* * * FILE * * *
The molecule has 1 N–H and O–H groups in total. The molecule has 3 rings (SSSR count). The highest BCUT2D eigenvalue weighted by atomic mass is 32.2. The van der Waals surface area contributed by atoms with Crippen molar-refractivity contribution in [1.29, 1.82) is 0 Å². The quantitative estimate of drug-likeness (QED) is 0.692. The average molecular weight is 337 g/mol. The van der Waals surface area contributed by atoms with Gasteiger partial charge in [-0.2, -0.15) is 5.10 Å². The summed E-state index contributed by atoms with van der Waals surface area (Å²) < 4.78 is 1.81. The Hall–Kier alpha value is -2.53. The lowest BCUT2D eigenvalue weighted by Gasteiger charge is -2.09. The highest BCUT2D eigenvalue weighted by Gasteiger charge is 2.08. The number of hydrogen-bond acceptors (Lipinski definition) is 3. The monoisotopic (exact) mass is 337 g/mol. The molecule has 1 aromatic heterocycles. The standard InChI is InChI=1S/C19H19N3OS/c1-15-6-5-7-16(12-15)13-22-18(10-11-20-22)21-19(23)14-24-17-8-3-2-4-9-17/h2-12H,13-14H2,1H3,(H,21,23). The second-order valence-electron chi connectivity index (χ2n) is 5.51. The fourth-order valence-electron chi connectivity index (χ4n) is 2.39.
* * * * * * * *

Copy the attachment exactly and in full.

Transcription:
The molecule has 1 N–H and O–H groups in total. The molecule has 3 rings (SSSR count). The highest BCUT2D eigenvalue weighted by atomic mass is 32.2. The van der Waals surface area contributed by atoms with Crippen molar-refractivity contribution in [1.29, 1.82) is 0 Å². The quantitative estimate of drug-likeness (QED) is 0.692. The average molecular weight is 337 g/mol. The van der Waals surface area contributed by atoms with Gasteiger partial charge in [-0.2, -0.15) is 5.10 Å². The summed E-state index contributed by atoms with van der Waals surface area (Å²) < 4.78 is 1.81. The Hall–Kier alpha value is -2.53. The lowest BCUT2D eigenvalue weighted by Gasteiger charge is -2.09. The highest BCUT2D eigenvalue weighted by Gasteiger charge is 2.08. The number of hydrogen-bond acceptors (Lipinski definition) is 3. The monoisotopic (exact) mass is 337 g/mol. The molecule has 1 aromatic heterocycles. The standard InChI is InChI=1S/C19H19N3OS/c1-15-6-5-7-16(12-15)13-22-18(10-11-20-22)21-19(23)14-24-17-8-3-2-4-9-17/h2-12H,13-14H2,1H3,(H,21,23). The second-order valence-electron chi connectivity index (χ2n) is 5.51. The fourth-order valence-electron chi connectivity index (χ4n) is 2.39.